Memorial Service for García Márquez: Colombian President Juan Manuel Santos and Mexican President Enrique Peña Nieto will attend a public memorial service on Monday for the Nobel Prize-winning Colombian literary icon Gabriel García Márquez, who died of a lung infection last Thursday at the age of 87. The service will be held in Mexico City, where the author spent his final days, though his final resting place is not yet known. García Márquez spent much of his adult life in Mexico. The Colombian government declared three days of national mourning for the author, who won the Nobel Prize for literature in 1982.
According to a newly released report, logging concessions in Peru are causing increasingly widespread illegal logging, which in turn is having a detrimental effect on the environment, biodiversity and hardwood resources of the Amazon.
Scientific Reports published the report on Thursday, detailing the geographic and legal violations related with logging violations specific to concessions—contracts for public land for up to 40 years and for 10 to 125 acres of land. The report found that 70 percent of government inspected logging concessions have major violations or have had their contracts revoked, leading to an increase in unregulated logging.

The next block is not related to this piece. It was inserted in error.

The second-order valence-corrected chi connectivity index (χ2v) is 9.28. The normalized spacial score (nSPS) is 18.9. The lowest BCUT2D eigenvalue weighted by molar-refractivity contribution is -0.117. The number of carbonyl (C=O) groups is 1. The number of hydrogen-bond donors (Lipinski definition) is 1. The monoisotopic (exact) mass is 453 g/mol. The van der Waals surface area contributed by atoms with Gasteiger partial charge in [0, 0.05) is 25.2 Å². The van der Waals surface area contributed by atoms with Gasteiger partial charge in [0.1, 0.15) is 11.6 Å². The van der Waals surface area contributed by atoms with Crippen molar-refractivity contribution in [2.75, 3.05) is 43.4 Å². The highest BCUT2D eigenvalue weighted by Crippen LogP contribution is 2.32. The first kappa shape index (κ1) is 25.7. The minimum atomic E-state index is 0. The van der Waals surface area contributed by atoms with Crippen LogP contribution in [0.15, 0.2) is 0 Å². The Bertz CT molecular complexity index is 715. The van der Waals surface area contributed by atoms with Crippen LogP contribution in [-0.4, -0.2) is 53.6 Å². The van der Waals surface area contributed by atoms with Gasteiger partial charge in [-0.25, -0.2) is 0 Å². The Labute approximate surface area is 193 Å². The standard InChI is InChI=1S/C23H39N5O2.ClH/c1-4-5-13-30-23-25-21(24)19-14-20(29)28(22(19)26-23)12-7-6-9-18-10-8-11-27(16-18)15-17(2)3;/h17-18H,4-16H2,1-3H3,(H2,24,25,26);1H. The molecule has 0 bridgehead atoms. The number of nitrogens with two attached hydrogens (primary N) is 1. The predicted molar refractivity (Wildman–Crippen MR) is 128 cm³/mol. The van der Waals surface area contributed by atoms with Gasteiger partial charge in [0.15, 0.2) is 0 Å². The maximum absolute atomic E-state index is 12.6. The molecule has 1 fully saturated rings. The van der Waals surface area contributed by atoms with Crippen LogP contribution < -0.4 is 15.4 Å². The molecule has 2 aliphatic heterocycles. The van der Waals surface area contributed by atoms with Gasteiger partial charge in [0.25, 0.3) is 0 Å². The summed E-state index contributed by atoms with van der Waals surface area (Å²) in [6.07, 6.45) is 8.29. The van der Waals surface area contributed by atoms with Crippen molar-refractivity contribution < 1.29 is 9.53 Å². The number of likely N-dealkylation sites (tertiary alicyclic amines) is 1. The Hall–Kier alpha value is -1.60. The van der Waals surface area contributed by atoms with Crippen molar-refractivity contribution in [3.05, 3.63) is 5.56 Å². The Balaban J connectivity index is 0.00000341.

Despite several attempts to control logging through legislation, there is still pervasive corruption and abuse. Peru’s 2000 Forest and Wildlife Law No. 27308 established a process for regulating permits, concessions, and authorizations of logging in an effort to promote sustainable logging in the area. The U.S.-Peru Trade Promotion Agreement of 2009 included a Forestry Annex that attempted to create a new legal system for logging, but failed to eliminate exploitation. And the most recent Forestry Law, passed in 2011, has not yet been executed.
While the report focused on concessions and their environmental effects, the researchers also mentioned the social effects of unregulated logging. “The Peruvian people will get less economic return than they could, particularly those who depend more directly on the forest such as some indigenous communities, while Amazonian biodiversity will continue to decline,” said Clinton Jenkins, one of the report’s authors.
June 1: This AQ-Efecto Naím segment looks at sustainable cities in the hemisphere.